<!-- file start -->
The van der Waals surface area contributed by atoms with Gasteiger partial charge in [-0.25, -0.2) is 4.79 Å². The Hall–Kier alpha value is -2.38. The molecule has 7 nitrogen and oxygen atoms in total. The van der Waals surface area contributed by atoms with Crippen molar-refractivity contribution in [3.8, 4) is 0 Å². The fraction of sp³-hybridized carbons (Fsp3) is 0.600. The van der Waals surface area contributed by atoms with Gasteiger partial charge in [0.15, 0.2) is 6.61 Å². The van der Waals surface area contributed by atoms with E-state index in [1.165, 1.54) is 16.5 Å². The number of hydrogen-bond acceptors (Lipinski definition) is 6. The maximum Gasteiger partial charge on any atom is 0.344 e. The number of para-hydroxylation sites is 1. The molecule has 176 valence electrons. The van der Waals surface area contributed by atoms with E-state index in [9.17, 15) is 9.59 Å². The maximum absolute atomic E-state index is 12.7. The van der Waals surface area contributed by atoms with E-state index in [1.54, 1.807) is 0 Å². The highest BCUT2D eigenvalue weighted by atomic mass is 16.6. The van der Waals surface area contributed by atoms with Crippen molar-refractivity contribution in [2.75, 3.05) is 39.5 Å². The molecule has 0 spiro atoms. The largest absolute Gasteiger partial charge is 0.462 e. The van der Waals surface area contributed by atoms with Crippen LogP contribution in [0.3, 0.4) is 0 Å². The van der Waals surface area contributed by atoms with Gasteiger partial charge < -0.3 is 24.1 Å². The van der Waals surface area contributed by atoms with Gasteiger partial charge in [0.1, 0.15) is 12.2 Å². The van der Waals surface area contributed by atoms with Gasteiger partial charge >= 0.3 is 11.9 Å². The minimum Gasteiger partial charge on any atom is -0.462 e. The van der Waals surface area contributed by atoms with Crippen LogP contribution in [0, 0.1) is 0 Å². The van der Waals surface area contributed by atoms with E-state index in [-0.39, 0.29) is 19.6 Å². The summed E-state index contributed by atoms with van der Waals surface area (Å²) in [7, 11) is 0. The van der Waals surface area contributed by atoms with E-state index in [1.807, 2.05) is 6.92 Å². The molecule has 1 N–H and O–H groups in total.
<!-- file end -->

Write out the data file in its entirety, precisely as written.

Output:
The van der Waals surface area contributed by atoms with Gasteiger partial charge in [-0.25, -0.2) is 4.79 Å². The Hall–Kier alpha value is -2.38. The molecule has 7 nitrogen and oxygen atoms in total. The van der Waals surface area contributed by atoms with Crippen molar-refractivity contribution in [3.8, 4) is 0 Å². The fraction of sp³-hybridized carbons (Fsp3) is 0.600. The van der Waals surface area contributed by atoms with Gasteiger partial charge in [0.15, 0.2) is 6.61 Å². The van der Waals surface area contributed by atoms with E-state index in [1.165, 1.54) is 16.5 Å². The number of hydrogen-bond acceptors (Lipinski definition) is 6. The maximum Gasteiger partial charge on any atom is 0.344 e. The number of para-hydroxylation sites is 1. The molecule has 176 valence electrons. The van der Waals surface area contributed by atoms with E-state index in [9.17, 15) is 9.59 Å². The maximum absolute atomic E-state index is 12.7. The van der Waals surface area contributed by atoms with E-state index in [1.54, 1.807) is 0 Å². The highest BCUT2D eigenvalue weighted by atomic mass is 16.6. The van der Waals surface area contributed by atoms with Crippen molar-refractivity contribution in [2.75, 3.05) is 39.5 Å². The molecule has 0 spiro atoms. The largest absolute Gasteiger partial charge is 0.462 e. The van der Waals surface area contributed by atoms with Crippen LogP contribution in [0.3, 0.4) is 0 Å². The van der Waals surface area contributed by atoms with Gasteiger partial charge < -0.3 is 24.1 Å². The van der Waals surface area contributed by atoms with Gasteiger partial charge in [0.1, 0.15) is 12.2 Å². The van der Waals surface area contributed by atoms with Gasteiger partial charge >= 0.3 is 11.9 Å². The minimum Gasteiger partial charge on any atom is -0.462 e. The van der Waals surface area contributed by atoms with Crippen LogP contribution in [0, 0.1) is 0 Å². The van der Waals surface area contributed by atoms with E-state index in [-0.39, 0.29) is 19.6 Å². The summed E-state index contributed by atoms with van der Waals surface area (Å²) in [7, 11) is 0. The van der Waals surface area contributed by atoms with E-state index in [1.807, 2.05) is 6.92 Å². The molecule has 1 N–H and O–H groups in total.